Thursday, September 15, 2011

To shig, or not to shig, that is the barbecue question

Excuse me if I'm late to the party, but I just learned a new word: shigging.

It means stealing, or attempting to steal, someone's barbecue secrets. The term seems to have come out of the BBQ competition circuit, but also works for joints and backyard pitmasters.

For example, my good friend Bryan Gooding, who won the chicken category at the Blues, Bandits & BBQ cook-off in Oak Cliff last year, won't share his recipe.

But I watched him. And there's vinegar -- and ice cubes -- in his brine.

And on tours, the Posse is almost always shigging. We're constantly observing, and asking questions about smoking technique.

Some observers think shigging should be a felony, especially in Texas.

I put the practice in the same category as stealing signs in baseball. If you can do it from the dugout or the coaching boxes or the bases, it's just part of the game. Go for it. But don't get caught hiding out with binoculars somewhere beyond center field.

"What a great word," said another friend, best-selling author Sam Gwynne, when I shared my new knowledge. "Also, a great art form since, as 10,000 sub-par bbq joints around the country attest, it ain't easy to steal smoking secrets."

Sam knows barbecue. He was part of the Texas Monthly team that discovered Snow's, which the magazine declared to be the best joint in the state in 2008.

Aaron Franklin, the reigning king of Texas barbecue, seems to be well aware of the threat of shigging. It seems that every interview he gives -- from Bon Appetit to the blogs -- contains a slightly different description of his technique and cooking times.

Aaron, are you doing that on purpose?

Franklin just smiles.

Of course.

Photo of Bryan Gooding by R.J. Hinkle

Friday, September 9, 2011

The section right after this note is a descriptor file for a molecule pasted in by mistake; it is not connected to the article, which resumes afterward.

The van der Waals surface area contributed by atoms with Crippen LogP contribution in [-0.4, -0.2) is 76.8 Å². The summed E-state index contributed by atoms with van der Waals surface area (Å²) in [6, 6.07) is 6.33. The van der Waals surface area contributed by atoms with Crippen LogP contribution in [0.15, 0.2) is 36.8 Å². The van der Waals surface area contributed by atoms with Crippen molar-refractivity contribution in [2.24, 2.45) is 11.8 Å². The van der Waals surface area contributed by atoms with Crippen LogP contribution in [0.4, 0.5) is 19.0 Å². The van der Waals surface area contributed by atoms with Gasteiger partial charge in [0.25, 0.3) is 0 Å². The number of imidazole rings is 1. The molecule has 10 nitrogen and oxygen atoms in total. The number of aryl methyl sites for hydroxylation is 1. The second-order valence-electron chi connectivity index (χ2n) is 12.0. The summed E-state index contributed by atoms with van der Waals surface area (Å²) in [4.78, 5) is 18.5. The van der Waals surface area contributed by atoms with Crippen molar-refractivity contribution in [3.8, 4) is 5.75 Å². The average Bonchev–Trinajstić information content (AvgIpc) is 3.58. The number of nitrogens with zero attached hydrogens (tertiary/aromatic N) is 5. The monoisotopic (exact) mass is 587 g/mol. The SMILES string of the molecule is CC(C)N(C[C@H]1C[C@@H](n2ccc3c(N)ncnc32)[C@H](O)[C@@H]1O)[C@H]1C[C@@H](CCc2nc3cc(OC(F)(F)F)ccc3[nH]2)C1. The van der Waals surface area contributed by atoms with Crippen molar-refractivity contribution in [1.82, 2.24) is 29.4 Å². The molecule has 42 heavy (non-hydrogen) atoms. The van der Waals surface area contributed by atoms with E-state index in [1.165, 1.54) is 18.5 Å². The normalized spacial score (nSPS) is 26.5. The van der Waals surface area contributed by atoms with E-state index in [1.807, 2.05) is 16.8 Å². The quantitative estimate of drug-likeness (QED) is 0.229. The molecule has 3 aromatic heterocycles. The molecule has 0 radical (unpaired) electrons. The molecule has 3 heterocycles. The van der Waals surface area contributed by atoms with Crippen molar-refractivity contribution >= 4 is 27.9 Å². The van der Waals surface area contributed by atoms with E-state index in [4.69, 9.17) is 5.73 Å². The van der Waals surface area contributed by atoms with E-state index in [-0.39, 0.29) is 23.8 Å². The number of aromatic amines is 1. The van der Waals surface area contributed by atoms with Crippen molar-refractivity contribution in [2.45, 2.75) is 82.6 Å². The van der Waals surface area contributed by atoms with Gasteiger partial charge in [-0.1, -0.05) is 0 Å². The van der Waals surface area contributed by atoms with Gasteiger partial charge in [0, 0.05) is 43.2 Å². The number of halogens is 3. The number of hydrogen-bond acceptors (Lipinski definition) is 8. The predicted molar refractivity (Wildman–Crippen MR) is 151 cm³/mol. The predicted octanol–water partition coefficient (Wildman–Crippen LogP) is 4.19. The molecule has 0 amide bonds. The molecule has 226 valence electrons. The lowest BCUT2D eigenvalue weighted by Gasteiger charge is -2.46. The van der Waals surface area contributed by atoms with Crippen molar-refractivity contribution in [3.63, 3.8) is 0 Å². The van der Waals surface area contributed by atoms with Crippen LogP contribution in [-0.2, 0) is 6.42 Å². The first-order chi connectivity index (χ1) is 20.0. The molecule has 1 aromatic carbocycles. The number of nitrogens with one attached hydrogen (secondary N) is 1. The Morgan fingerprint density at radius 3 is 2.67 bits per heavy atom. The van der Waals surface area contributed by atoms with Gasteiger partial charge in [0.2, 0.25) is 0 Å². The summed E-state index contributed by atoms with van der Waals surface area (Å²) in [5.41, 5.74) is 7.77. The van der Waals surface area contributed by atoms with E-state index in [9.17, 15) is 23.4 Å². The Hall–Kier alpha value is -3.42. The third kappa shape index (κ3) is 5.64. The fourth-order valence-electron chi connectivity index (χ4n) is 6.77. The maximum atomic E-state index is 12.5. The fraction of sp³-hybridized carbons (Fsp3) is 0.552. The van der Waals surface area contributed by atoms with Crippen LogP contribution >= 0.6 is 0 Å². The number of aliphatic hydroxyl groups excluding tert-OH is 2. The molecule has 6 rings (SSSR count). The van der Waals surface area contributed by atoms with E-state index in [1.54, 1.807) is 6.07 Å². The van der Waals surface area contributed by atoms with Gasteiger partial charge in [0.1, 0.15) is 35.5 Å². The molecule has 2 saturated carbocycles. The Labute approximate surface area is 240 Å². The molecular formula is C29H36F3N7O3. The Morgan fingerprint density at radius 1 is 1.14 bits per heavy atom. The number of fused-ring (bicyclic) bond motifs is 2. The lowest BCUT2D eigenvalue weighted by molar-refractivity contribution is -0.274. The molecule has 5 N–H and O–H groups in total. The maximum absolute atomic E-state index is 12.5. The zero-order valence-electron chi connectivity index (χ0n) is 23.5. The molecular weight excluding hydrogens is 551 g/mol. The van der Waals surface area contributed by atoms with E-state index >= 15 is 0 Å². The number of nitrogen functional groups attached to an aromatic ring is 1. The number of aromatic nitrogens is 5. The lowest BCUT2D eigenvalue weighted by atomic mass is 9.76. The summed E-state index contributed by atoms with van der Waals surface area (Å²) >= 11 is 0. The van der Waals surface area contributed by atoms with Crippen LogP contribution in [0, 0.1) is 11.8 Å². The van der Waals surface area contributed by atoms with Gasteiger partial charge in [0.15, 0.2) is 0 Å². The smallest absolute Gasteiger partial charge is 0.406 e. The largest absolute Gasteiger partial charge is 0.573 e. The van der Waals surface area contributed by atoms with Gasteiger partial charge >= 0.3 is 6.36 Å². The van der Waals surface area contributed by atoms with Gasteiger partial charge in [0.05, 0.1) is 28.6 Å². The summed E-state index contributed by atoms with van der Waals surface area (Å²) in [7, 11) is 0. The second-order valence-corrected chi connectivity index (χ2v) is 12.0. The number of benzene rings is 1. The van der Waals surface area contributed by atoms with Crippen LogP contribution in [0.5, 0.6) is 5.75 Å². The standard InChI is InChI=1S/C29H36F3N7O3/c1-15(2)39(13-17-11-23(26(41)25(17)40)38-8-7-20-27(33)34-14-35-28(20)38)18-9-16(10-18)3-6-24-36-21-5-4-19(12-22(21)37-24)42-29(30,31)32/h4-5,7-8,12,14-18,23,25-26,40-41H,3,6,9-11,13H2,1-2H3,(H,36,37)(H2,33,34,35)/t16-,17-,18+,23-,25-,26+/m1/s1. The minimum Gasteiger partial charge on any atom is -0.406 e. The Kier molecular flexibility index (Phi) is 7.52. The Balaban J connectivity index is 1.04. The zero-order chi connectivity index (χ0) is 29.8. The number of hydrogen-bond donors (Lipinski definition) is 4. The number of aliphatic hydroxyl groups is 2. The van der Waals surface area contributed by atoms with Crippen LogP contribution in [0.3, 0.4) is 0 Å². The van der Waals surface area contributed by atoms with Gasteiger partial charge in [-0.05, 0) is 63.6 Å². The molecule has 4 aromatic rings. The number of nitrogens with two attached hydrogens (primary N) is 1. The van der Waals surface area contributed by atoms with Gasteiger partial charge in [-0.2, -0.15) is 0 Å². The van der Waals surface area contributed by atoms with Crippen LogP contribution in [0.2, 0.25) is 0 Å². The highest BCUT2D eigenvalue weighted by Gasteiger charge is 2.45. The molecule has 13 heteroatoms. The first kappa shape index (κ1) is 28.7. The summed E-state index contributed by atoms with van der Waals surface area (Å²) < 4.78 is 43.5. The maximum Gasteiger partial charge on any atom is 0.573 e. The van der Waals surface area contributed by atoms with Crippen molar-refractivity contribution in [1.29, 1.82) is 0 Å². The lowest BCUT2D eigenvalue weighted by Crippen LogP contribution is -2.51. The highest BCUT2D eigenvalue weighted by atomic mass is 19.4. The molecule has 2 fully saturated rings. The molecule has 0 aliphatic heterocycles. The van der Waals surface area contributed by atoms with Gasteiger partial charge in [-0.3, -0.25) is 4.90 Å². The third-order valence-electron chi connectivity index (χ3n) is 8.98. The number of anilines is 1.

Looking for some real Texas BBQ on the west coast?

OK, I know this is the Texas BBQ Posse. But every now and then we discover the real deal outside of the Lone Star state and feel the need to tell you all about it. Such was the case when I visited Lonnie Ray's BBQ in Harrisburg, Missouri, earlier this year.

Introducing Podnah's Pit Barbecue in Portland, Oregon. Posse member Michael Ainsworth was vacationing in Portland recently and ended up at Podnah's. Michael was the first Posse member to try Franklin BBQ, before the super long lines and signs announcing they were sold out of BBQ by noon. He knows great BBQ when he tastes it.

Michael sent a text from the dining room, proclaiming he had found brisket on the left coast that might be close to the same level as Franklin's. I was skeptical, but then he sent the photos and explained the back story of Padnah's.

Owner and pitmaster Rodney Muirhead is from Waxahachie, Texas. He opened Podnah's in late 2006, but he'd already been smoking Texas style barbecue in Portland for almost four years on a pit-on-trailer, with hopes of opening his own place one day.

The story of naming the joint is explained on Podnah's website: "To honor his Texas roots, he named it "Podnah's Pit" after his grandfather's nickname--"podnah" being Texan for partner. There's a really simple explanation for Rodney's success: he don't mess with Texas. While many things have changed since Rodney started barbecuing back in 2003, there's one thing that will always stay the same--relying on the barbecue methods of the Lone Star state."

This is a serious Texas BBQ operation. Like Franklin BBQ, they have been recognized by Bon Appetit magazine as a great BBQ joint, no small fete. Podnah's makes these promises to their customers:

"For Rodney and the rest of the pit crew this means:

---Getting up at 5:00 every morning to fire up the pit.
---Using honest oak hardwood in the firebox.
---Using high quality, natural meats.
---Preparing the food fresh daily.
---Never precooking the meat. It's all slow smoked right there in the pit.
---Only cooking as much meat as the smoker will comfortably hold, and that's about 200 pounds a day.
---When the meat's gone, it's gone. Until tomorrow at lunch time that is.